4 THREE COLORS: blue, white and red, THE EXCLUSIVE COLLECTION (Miramax/M2K) Foreign films rarely get this kind of deluxe treatment from mainstream distributors. Miramax has picked up and enhanced M2K's magisterial French editions of these films, complete with scholarly commentary by listener-friendly Annette Insdorf, four of director Krzysztof Kieslowski's student films, on-site coverage of Red at Cannes and interviews with stars Juliette Binoche (Blue), Julie Delpy (White) and Irene Jacob (Red), among others.
5 LOONEY TUNES GOLDEN COLLECTION (Warner Home Video) Four DVDs; 56 classic Warner Brothers cartoons, from Hare Trouble to Duck Dodgers In The 24 1/2th Century and Foghorn Leghorn; loaded with little goodies like excerpts from the 50s black-and-white TV show, war time cartoons done for the Department of Defense, comments from Chuck Jones, Mel Blanc Jr., Leonard Maltin in his animation historian mode -- this is just a great collection. The remarkable thing is that these cartoons are 50 and 60 years old. We've been watching them all our lives and they're still just flat-out funny.
6 FEAR AND LOATHING IN LAS VEGAS (Criterion) This tremendously faithful adaptation of Hunter S. Thompson's gonzo road novel may be what the French call un film maudit, but it finds redemption in this two-disc SE with commentaries by director Terry Gilliam, stars Johnny Depp and Benicio Del Toro, producer Laila Nabulsi and Thompson himself. Depp reads his correspondence with Thompson on camera, Gilliam explains why he burned his Writers Guild card, and a BBC documentary covers Thompson and illustrator Ralph Steadman. This is almost a devotional object -- it's easy to get people together to do great DVDs for hits, but it's an achievement to get them to ante up for a flop.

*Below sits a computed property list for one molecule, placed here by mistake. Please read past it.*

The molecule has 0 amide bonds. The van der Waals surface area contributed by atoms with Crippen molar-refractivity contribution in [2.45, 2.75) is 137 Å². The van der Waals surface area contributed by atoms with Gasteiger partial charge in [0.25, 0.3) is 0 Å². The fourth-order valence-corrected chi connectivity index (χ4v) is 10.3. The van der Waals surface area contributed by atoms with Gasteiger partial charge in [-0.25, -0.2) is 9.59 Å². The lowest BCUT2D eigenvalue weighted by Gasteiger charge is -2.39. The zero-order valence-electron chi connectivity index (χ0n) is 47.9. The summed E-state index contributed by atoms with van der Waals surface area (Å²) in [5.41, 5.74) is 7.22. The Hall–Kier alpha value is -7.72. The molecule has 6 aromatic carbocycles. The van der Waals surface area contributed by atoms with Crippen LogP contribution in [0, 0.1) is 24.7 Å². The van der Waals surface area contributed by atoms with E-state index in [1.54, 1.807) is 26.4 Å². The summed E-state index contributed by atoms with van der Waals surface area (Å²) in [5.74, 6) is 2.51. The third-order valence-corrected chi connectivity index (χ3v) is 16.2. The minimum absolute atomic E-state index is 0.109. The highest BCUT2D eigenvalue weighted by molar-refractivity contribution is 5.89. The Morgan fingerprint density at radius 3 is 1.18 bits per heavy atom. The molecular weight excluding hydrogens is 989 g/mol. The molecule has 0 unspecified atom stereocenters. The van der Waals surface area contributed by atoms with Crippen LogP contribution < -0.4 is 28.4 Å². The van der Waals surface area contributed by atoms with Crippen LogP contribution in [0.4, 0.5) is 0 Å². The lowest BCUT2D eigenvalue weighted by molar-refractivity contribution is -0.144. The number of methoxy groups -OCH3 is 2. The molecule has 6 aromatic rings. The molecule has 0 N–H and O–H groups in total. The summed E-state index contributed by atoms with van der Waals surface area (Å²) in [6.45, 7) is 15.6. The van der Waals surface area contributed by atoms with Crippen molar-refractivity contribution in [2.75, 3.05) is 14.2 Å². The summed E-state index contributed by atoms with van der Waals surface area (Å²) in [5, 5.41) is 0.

6 THE WHO THE KIDS ARE ALRIGHT (BMG Video) One of the greatest rock and roll documentaries ever, beautifully restored by director Jeff Stein, The Kids Are Alright is a priceless collection of classic Who television clips from the 60s, interviews and tremendous new (1978) live performances of Baba O'Riley and Won't Get Fooled Again. The second disc, oddly dedicated to the task of restoring a film that had been butchered in various television releases and ruined in its VHS transfers, gives us a look at the practicality of film restoration for the new medium.